To a Broadway fanatic, the name Jonathan Larson carries with it a note of excitement and pain. Much like a punch in the stomach, Larson’s initial impact seemed it would not leave much of a meaningful and lasting trace in the theatrical world of the nineties. He would of course go on to write the music to the tony award winning musical Rent, and win other prestigious awards such as the Pulitzer Prize, awarded posthumously. But to understand why I deem his input on the stage to be the most creatively important one of our times, you need to understand where he came from.
Interpreting Csikszentmihalyi’s reading, Larson had all the ingredients to become a great. Early on in his childhood, his parents encouraged him to take on music and acting. He was involved in every school play, musical, and band performance. He was awarded a full scholarship to Adelphi University and composed his first pieces while in undergrad. As a senior he even wrote a letter to Steven Sondheim, his idol. Sondheim actually responded and would become a mentor to him later on in his life, writing him letters of recommendation. After gliding through college, he moved to New York City to make it as a composer.
There, however, Larson faced unimaginable hurdles. This man spent every waking moment creating music that was not getting produced, and that people did not seem ready for. He waited tables on the side just to make enough money to get by. And when I say get by, I mean he was dirt poor. He even had to borrow money from his parents to pay the bills (not including heat, since he his loft had none). One of his earlier pieces was a futuristic musical rendition of Orwell’s 1989. After ten years perfecting it, he was refused the rights to produce it. He felt utterly rejected. At a time when Broadway featured more of the same classics (a.k.a. Cats, Phantom of the Opera…), Larson stood out like a purple bruise on pasty skin.
However, there was no denying his talent. He won every award out there: ASCAP, the Richard Rogers Production Award, the Stephen Sondheim Award and many more would come. In 1989 Larson was approached to write the music to a remake of Puccini’s La Bohème. At first what was a collaborative effort, resulted in Larson taking control of the project. He locked himself up in his loft and wrote the hours, days, months and years away. He told his sister, with whom he was very close, that if he was going to write the music, it would have to be on his own terms. He wanted this new musical to be the Hair of the 90’s. And it became so much more than that. Rent is the rock anthem of a generation. A musical that includes, the gritty reality of poverty and love in an HIV-infested nation. Its songs seem to come from at least 10 different artists, as he wrote ballads, pop songs, rock and roll pieces, gospel hymns, salsa dances, and blues that would resonate in every young person across the planet. Larson literally wrote hundreds of songs for Rent, of which only 30 or so were included in the final Broadway version.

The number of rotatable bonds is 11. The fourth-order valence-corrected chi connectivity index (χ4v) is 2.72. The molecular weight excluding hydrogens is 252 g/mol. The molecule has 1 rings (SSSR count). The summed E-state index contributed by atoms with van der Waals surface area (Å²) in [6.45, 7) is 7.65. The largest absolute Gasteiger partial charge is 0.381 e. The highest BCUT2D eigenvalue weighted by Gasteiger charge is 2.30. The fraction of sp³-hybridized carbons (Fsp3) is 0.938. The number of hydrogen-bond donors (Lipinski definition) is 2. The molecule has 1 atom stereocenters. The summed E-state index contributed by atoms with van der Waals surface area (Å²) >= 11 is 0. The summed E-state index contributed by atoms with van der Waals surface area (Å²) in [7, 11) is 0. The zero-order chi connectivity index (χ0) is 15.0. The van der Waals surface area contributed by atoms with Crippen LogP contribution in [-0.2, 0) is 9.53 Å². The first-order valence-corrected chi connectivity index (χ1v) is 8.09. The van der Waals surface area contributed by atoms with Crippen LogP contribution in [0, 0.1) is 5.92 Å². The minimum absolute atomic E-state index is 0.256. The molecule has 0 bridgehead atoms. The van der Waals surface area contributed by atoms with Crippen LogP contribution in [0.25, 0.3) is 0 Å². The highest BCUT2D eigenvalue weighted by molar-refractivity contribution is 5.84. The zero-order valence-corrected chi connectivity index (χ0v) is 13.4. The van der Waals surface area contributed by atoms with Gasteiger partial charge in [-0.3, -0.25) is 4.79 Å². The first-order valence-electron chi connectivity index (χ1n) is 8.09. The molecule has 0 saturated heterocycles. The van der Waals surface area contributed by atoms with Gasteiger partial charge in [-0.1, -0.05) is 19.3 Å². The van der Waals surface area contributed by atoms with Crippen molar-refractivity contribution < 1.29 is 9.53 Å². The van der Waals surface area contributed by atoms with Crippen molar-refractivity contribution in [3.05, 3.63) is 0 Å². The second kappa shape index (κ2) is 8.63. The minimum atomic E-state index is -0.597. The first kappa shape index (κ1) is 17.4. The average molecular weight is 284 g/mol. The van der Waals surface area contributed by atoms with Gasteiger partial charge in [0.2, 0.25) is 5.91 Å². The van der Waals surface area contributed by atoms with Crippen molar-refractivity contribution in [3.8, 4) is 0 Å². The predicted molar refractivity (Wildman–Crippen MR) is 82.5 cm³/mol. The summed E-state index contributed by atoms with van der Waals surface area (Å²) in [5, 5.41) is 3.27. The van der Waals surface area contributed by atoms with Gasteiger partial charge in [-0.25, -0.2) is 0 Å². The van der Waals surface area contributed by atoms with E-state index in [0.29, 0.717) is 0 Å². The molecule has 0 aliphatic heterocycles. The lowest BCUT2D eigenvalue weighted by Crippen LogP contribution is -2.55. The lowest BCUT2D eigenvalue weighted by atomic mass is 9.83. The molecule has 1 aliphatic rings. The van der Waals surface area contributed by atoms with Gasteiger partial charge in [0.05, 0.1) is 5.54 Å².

Larson did what no other person had accomplished before, and it all came out of a tinny-sounding old keyboard he kept in his loft. He pushed all notions of Broadway Theater down a cliff and replaced it with reality rather than exaggeration. He included drug addiction, homophobia, AIDS, gentrification and much more in the musical, while he himself was surrounded by all these problems. For him, Rent was to become an epitaph to the lifestyle he shared with so many people in New York.
The perverse irony is that Johnathan Larson would die January 25th, 1996, the night before the first off-Broadway production of Rent. He would not witness the enormous success his music would have. The actors decided they would just sing through the lyrics, sitting on the stage for the entirety of the show, but by the end of the first Act, they could not stop themselves from getting up and playing their characters. It was a testament to how much they believed in what they were singing about. After the standing ovation at the end of the show, a complete silence emanated throughout the theater, until an audience member shouted out “Thank you, Jonathan Larson!”
Truly, thank you, Jonathan Larson.